As part of our industry-specific deep dives, today we are tackling the automotive marketplace space and looking at how car marketplaces can drive new revenue through native ads and sponsored car listings.
The automotive industry is crowded right now, and it's getting harder for brands to differentiate themselves from competitors. With every brand telling a similar story to prospective buyers and sellers, how does one grow faster than another?
No matter the industry, the marketplaces willing to invest in custom ad products grow the fastest. There are of course the industry leaders — Amazon's Sponsored Products, eBay's Sponsored Listings, LinkedIn's Sponsored Job Listings, etc. — but many others have also used native ads to fuel their growth.
This is no surprise. With ad revenue being extremely high-margin, who would turn down a low-effort, scalable revenue stream, especially (if done right) the ads blend in and don't impact the user experience?
It's no different for car marketplaces; you are in a great position to build your own vehicles ad server that can be a key pillar of your growth over the next few years.
The true value of a custom automotive ad platform is new, high-margin revenue.
Edmunds, for instance, used Kevel to build a sponsored vehicles listings platform and drove 30% more company revenue (case study here). This is capital that enabled Edmunds to hire, scale their platform faster than competitors, and ultimately sell to CarMax for over $400 million just two years later.
Beyond that, there are other benefits too, including driving more seller adoption, using ad impressions as "free" make-goods, and an improved user experience from more targeted content.
No automotive ad server will be the exact same, but those that succeed will share some common characteristics.
Sponsored car listings, for instance, will be your key ad unit, and it's important you offer sellers and dealers the ability to target by location, model, and so on.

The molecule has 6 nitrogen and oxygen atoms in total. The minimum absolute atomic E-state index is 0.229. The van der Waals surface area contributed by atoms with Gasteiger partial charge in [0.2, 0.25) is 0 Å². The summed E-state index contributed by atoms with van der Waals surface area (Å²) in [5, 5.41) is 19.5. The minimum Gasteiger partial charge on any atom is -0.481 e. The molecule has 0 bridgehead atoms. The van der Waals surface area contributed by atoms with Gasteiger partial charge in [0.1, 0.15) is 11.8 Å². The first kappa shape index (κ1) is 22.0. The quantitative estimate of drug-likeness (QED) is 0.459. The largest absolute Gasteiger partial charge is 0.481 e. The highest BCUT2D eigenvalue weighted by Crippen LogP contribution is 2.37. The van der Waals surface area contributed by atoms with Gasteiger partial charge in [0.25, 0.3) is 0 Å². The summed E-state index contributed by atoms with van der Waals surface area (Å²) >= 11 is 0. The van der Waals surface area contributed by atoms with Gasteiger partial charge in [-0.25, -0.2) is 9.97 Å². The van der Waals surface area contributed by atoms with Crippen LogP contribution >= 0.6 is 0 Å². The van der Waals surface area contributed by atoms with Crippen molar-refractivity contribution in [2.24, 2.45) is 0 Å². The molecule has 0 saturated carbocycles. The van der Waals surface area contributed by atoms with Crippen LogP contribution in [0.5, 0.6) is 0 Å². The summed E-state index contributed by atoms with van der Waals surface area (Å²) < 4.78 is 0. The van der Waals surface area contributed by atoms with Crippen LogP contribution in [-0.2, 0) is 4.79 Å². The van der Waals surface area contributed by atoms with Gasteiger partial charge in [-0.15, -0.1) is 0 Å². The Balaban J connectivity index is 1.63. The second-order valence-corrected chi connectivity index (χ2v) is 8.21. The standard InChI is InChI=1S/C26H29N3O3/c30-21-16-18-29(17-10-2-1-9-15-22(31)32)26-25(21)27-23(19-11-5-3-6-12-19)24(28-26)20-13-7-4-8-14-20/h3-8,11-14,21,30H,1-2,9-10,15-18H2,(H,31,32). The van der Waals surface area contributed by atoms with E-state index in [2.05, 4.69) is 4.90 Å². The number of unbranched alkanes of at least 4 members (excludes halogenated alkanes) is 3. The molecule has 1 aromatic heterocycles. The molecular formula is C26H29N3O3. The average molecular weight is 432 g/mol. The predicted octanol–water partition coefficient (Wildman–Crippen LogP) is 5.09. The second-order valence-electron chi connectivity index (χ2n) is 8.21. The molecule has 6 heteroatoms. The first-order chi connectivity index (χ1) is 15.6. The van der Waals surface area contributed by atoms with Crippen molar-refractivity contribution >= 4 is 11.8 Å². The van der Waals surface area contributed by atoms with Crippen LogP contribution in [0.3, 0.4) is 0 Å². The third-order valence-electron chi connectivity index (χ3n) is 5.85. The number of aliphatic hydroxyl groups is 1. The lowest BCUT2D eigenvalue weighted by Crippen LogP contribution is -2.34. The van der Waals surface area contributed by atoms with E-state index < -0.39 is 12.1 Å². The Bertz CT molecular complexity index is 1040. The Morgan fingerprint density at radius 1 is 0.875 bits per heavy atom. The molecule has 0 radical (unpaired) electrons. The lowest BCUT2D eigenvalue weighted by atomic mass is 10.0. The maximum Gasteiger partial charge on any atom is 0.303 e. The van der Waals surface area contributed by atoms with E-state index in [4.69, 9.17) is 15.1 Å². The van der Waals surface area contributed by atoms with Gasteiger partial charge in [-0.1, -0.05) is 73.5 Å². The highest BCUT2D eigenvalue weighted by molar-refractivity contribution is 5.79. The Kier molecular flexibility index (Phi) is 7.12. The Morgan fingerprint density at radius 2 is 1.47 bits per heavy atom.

Native ads inserted into the user experience — and likely bought by car manufacturers like Toyota and Honda — can also be used to drive new ad revenue without resorting obtrusive banner ads.
You could also optimize what listings users see when they log-in, even before they make a search. This could be targeted using first-party data like their past browsing behavior, or by using an algorithm that takes into account what is selling well around their location.
These are just some of the ad ideas you could incorporate into your car search marketplace. Our full Ultimate Guide looks into the entire list.
The beauty of building a car ad platform in-house (versus using a third-party ad server) is that you have full control over its customization and scope, and you can design exactly what you want.
Prioritizing those features, though, is an art, not science, and it's important to offer features that your advertisers have come to expect from other ad platforms.
One of those needed features is first-party data targeting. If you know that someone has been searching for SUVs, for example, you could have Ford pay to promote their Ford Escape to that user.
A self-serve UI will also make it easy to scale advertiser adoption. By giving dealers, sellers, and advertisers a way to log-in and manage ads themselves, you save yourself from having to hire a large sales and ad ops team.
These are just two of the ten features we highlight in our Ultimate Guide.
Our free eBook looks at:
Chris has worked in ad tech for over fourteen years in a variety of roles - giving him customer support, PM, and marketing perspectives from both the advertiser and publisher sides. He's the VP of Marketing at Kevel.